Optogenetics is now being used widely to study the mechanisms of normal brain functions, like memory and sensory perception, as well as abnormal conditions like Parkinson's disease, addiction, depression and autism. 

Learn more about the prize and Deisseroth.

CMU's Grammy Connections     
"Winter Morning Walks," a classical music album based on the book published by Carnegie Mellon University Press, won three Grammy awards this past Sunday.

The album, composed by Maria Schneider, was based on the 2001 poetry book by Pulitzer Prize winner and former U.S. Poet Laureate Ted Kooser. The album won for Best Contemporary Classical Composition, Best Classical Vocal Solo Album and Best Engineered Album, Classical.

Also at the Grammys, "Kinky Boots," featuring Billy Porter, a 1991 graduate of the School of Drama, and the cast of the Broadway smash, won a Grammy Award for Best Musical Theater Album. This past June, Porter won a Tony Award for Best Performance in a Leading Role in a Musical for his performance in the production.

Read more about "Winter Morning Walks."

QoLT Partners With Henry Ford Health System       
The Quality of Life Technology (QoLT) Center, a National Science Foundation Engineering Research Center jointly run by Carnegie Mellon and the University of Pittsburgh, has partnered with Henry Ford Innovations, a unit of the Henry Ford Health System, to develop digital health care solutions to improve patient outcomes and transitional care.

"Henry Ford is one of the nation's most progressive health systems," said Jim Osborn, executive director of the QoLT Center. "Their administration and clinicians recognize the imperative and the opportunity to improve health care efficiency and quality through technology. Together we will pioneer solutions that could benefit thousands of people."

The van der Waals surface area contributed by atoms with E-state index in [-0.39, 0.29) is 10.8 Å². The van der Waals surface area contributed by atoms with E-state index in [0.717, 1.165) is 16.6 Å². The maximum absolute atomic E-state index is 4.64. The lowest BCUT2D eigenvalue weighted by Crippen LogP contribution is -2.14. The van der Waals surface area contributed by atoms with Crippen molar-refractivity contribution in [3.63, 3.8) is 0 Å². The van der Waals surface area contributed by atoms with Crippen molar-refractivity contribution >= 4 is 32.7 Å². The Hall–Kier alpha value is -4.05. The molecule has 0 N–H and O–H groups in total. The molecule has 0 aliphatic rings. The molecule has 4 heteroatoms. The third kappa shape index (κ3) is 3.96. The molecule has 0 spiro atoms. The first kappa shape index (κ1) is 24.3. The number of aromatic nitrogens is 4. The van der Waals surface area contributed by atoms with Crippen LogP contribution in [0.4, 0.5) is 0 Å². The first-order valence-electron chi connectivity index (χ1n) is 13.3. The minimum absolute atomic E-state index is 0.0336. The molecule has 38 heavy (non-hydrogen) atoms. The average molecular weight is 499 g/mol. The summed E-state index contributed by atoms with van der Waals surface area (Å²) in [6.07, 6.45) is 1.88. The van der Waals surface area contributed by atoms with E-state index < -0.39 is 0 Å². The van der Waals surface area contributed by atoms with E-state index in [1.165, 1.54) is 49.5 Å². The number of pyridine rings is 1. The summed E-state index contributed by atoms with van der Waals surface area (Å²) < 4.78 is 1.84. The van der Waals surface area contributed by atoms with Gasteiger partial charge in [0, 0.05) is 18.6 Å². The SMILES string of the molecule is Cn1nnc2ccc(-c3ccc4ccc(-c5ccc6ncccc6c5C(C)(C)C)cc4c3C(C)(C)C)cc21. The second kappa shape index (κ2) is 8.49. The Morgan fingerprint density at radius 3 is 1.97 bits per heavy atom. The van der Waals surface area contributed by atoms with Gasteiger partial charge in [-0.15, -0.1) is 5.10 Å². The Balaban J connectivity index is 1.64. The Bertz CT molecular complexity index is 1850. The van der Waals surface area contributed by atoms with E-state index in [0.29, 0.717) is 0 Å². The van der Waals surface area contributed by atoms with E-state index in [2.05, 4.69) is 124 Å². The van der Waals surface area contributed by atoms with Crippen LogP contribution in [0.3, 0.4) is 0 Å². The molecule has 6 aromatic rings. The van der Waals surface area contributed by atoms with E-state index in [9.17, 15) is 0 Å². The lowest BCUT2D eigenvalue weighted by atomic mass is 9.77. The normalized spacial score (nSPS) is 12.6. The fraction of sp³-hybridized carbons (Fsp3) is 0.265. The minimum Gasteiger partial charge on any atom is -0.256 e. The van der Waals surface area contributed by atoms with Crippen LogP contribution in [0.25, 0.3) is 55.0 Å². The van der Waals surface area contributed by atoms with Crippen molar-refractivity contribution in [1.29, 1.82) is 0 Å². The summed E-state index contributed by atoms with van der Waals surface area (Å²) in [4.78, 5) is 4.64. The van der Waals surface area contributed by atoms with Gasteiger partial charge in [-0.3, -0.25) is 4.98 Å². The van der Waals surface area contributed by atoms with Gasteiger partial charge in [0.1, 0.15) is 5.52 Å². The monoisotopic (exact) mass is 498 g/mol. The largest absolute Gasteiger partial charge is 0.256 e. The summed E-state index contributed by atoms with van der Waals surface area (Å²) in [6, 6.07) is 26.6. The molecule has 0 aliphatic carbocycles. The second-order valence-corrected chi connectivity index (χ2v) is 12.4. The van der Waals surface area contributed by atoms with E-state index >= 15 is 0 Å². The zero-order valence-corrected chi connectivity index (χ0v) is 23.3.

QoLT is an emerging engineering discipline focused on research in assistive robotics and other human-computer systems that can support people in everyday living. Examples include personal robots that serve people at home, and computerized coaches for rehabilitation and support in daily functional tasks.

A portion of funding from the partnership is earmarked for a yearlong, three-phase project course under the direction of QoLT Center Director Daniel P. Siewiorek and Asim Smailagic. The project will employ a team of advanced graduate students with expertise in fields ranging from computer science, machine learning, rehabilitation science and assistive technology.

Learn more about the partnership.

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Calendar Highlights 

Alumni Film Screening: Banshee Chapter

Center for International Relations and Politics (CIRP) Lecture: Jacob Shapiro

Jan. 31
Family Night in Skibo Gymnasium

Three Minute Thesis Competition: SCS

Environmental Science Lecture: "Growing Food in Climate Uncertainty"

Art Lecture: Elika Hedayat

Three Minute Thesis Competition: CFA, HNZ, TPR, MCS

Film Screening: "Growing Cities: Urban Farming in America"

CIRP Lecture: "Bad Governance is Good Politics"

 Personal Mention

Roberta Klatzky
Timothy Verstynen
Subra Suresh
Jodi Forlizzi
Justine Cassell
Chester Warzynski
Cherry Jones